The Urban Agriculture imperative encourages self-sufficiency by declaring minimum percentages of the site area to be set aside for “opportunities for agriculture,” which could mean gardens, crops, orchards, or animal husbandry. The percentage of land that needs to be devoted to this imperative varies depending on the project’s density. That is, a country house on 5 acres must devote a higher percentage of land to agriculture compared to an urban home on a tiny city lot.
There are exceptions. These last two imperatives are optional for renovation projects, since the owners can’t change the characteristics of the original site. And projects in rural agricultural areas don’t have to meet the density requirements for Car-Free Living, since greater density in agricultural areas isn’t necessarily desirable.
Relying only on current solar income.
The Energy petal’s Net-Zero Energy imperative is simple: 100% of a project’s energy must come from renewable, on-site sources. These include PV and solar thermal arrays, geothermal systems, wind turbines, microhydro generators, and hydrogen-powered fuel cells (so long as the fuel is generated by renewable energy). Systems may or may not be grid-tied, and the determination is made on a net-annual basis. What isn’t specified is how to achieve this goal—there are no minimum R-values for insulation or blower-door test requirements, for instance—but the implicit assumption is that projects will complement RE systems with energy-efficient design and construction.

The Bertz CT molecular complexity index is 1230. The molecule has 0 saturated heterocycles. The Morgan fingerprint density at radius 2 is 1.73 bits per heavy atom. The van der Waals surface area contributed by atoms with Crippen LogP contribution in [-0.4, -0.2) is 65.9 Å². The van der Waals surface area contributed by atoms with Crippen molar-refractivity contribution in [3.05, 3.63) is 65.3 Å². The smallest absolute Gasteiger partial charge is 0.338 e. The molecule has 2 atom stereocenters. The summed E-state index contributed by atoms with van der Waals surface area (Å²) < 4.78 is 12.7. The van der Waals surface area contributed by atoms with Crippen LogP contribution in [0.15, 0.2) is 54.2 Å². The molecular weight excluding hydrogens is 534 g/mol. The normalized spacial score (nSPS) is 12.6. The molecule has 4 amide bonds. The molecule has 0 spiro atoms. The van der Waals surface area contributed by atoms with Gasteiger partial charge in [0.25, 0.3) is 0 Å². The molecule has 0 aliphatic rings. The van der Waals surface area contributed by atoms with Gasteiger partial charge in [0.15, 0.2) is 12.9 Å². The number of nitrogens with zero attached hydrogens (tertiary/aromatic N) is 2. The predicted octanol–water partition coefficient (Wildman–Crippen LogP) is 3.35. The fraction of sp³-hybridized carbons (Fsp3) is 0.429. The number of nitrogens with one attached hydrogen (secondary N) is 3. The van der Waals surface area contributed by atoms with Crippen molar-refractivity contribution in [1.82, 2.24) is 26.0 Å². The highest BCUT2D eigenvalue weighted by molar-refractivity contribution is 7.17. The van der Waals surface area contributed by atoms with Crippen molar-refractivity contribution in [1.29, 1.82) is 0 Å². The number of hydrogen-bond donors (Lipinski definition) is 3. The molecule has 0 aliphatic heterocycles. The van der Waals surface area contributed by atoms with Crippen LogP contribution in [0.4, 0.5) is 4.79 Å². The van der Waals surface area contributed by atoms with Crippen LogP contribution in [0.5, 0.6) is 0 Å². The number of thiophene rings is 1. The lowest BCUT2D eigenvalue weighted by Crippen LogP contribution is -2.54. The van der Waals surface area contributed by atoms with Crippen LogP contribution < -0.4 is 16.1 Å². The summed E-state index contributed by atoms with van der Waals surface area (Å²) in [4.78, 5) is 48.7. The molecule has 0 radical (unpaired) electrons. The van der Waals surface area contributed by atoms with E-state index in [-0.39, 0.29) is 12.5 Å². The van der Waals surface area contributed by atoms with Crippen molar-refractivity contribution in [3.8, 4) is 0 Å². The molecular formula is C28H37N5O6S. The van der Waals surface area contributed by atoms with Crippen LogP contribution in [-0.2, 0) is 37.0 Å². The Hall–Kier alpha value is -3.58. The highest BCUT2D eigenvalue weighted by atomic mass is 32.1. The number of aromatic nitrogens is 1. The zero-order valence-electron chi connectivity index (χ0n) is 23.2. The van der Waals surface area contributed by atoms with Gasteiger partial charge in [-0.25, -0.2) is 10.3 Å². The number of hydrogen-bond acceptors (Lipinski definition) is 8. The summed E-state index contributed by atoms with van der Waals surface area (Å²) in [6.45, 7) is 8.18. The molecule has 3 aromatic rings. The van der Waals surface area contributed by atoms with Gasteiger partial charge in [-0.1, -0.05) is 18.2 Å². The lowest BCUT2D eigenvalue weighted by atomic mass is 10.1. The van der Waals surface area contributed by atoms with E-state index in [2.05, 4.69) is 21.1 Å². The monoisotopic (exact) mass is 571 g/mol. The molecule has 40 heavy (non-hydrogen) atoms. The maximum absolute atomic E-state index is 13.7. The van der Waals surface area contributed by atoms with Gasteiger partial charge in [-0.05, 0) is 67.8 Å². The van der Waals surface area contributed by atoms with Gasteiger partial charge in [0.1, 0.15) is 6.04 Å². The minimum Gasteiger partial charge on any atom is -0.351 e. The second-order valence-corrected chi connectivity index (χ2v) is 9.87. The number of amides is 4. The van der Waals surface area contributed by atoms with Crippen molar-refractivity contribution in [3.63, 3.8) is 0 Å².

There are a few rules. No nuclear energy is allowed. With very few exceptions, no combustion is allowed either, not even wood heaters, as LBC projects should not contribute to pollution or carbon-dioxide emissions. The Net-Zero Energy imperative, along with several others, does allow for something called “scale-jumping” when cost and/or environmental impact make it smart for a project to take part in a larger system. For example, several households might share a PV array or a water cistern, so long as the project doesn’t move too far away from functioning as its own utility.
Documentation requires a short narrative describing the system, photos of the components, and 12 months of energy bills and meter readings. Though challenging, achieving the Energy petal is not as daunting as the Water and Materials petals. Examples of net-zero energy buildings of all scales already exist, and the increasing popularity of programs like LEED and Passivhaus have raised the building industry’s collective IQ around energy performance. Incentives and leasing programs have put renewable energy within more people’s grasp, and there are few, if any code barriers.
Creating water-independent sites, buildings & communities.
The Water petal’s two imperatives direct projects to declare independence from systems that bring water to the site from afar and carry it away once it’s “used.” The Net-Zero Water imperative states that a project must supply all of its water on-site. Residential projects may rely on wells, and rainwater harvesting systems and cisterns, but no chemical treatment is allowed. Instead, systems must use physical or biological filters and/or UV treatment.
As with Energy, the language is not prescriptive; composting toilets are not mandatory, though many LBC projects choose them. At the Eco-Sense residence, an LBC project near Victoria, British Columbia, the owners originally planned to use groundwater for irrigation and captured rainwater for everything else. In the end, it made more sense to use groundwater for household needs, in part because it didn’t require filters and UV treatment, as rainwater does.